Pittsburgh hospital network to pay feds $1.5M fine
PITTSBURGH (AP) — West Penn Allegheny Health System has agreed to pay more than $1.5 million to settle claims it violated the law by offering doctors below-market rents so the physicians would refer patients to the network’s hospitals, federal prosecutors said Wednesday.
Allegheny Health Network, a Highmark-owned hospital network that includes the five West Penn Allegheny Health System hospitals, including Canonsburg Hospital, said the settlement resulted from a “self-audit and voluntary reporting” to federal officials.
U.S. Attorney David Hickton confirmed that in announcing the settlement. The allegedly illegal activity began in the mid-2000s, with most of it occurring between 2008 and 2012, according to federal prosecutors.
That was before Pittsburgh-based health insurer Highmark Inc. bought the five-hospital West Penn network and created the Allegheny Health Network with two other hospitals it also acquired: Jefferson Regional Medical Center in the city’s South Hills suburbs and Saint Vincent Health System in Erie.
West Penn had experienced financial problems before the Highmark takeover and has since continued to lay off hundreds of workers to cut costs.
“Allegheny Health Network has a robust compliance program to ensure that the organization is acting in accordance with all regulations, to promptly identify potential problems and to implement corrective measures when necessary,” Allegheny Health spokesman Dan Laurent said in a statement. “Our actions leading to the settlement reflect how seriously we take our compliance responsibilities and the diligence with which we monitor and fulfill those obligations.”
The settlement itself was negotiated without a civil or criminal complaint being lodged, and therefore was not filed in public court records. It can only be obtained by a Freedom of Information Act request with the U.S. Department of Justice, according to a spokeswoman for Hickton’s office.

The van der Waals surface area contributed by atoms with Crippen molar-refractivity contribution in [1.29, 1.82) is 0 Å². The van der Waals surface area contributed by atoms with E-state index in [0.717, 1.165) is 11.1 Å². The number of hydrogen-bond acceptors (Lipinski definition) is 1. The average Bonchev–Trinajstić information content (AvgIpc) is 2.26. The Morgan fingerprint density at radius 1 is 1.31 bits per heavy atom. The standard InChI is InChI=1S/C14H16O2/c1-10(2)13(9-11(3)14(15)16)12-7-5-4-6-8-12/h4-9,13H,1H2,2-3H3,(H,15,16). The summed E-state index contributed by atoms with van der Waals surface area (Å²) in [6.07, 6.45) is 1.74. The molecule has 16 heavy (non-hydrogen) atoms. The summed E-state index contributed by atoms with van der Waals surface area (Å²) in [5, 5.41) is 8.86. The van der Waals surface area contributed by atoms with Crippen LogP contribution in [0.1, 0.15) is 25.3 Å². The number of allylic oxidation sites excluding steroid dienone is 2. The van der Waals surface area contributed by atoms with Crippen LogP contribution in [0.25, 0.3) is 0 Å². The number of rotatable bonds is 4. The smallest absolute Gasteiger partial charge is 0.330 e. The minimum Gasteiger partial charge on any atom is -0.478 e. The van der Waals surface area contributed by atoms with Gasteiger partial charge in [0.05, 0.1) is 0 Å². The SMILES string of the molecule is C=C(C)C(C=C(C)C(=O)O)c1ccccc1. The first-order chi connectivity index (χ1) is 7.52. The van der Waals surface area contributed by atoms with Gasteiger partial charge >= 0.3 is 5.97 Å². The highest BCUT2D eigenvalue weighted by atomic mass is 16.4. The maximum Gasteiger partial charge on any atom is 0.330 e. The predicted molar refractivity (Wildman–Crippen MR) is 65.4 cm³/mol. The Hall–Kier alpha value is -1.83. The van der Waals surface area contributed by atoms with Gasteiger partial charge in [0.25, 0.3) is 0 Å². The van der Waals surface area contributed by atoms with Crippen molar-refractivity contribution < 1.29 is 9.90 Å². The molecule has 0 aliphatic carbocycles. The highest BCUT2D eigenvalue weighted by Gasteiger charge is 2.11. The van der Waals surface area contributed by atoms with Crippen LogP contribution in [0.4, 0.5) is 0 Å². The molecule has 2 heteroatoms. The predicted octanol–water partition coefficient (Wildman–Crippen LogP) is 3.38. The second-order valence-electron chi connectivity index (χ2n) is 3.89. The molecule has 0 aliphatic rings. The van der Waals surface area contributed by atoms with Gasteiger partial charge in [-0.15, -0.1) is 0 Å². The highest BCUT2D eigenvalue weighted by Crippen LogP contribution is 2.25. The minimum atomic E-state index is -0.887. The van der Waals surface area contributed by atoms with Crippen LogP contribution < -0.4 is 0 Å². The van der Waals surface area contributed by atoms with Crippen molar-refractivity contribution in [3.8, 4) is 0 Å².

The Justice Department did not immediately respond the FOIA request filed by The Associated Press, a process that typically takes weeks.
As a result, it was not immediately clear how the sides agreed on the $1.529 million settlement, how it relates to the rents collected or how many doctors were involved.
Hickton declined to comment beyond a brief news release that said the settlement involved violations of the federal Anti-Kickback Statute and the Stark Law.
Federal prosecutors contend the illegal rent arrangements also “resulted in improper claims being submitted to federal health care programs,” Hickton said in the release.
The anti-kickback law prohibits providing payments or other items of value “to induce referrals of items or services covered by Medicare, Medicaid, and other federally funded programs,” the release said. The Stark law prevents doctors who have a financial relationship with a hospital from billing federally funded programs for services, subject to a few exceptions.
Allegheny Health Network remains locked in a financial battle with the much-larger University of Pittsburgh Medical Center, which has 20 hospitals. Highmark subscribers are allowed to use UPMC doctors and hospitals as in-network providers. When that deal expires next year, Highmark customers will have to pay more to continue using UPMC doctors and most of its hospitals.
That also has ramped up competition from other insurers, such as Aetna, which are trying to woo Highmark customers who want continued access to UPMC providers.
Allegheny Health Network has countered by affiliating with John Hopkins Sidney Kimmel Cancer Center in Baltimore and others to bolster its provider network.
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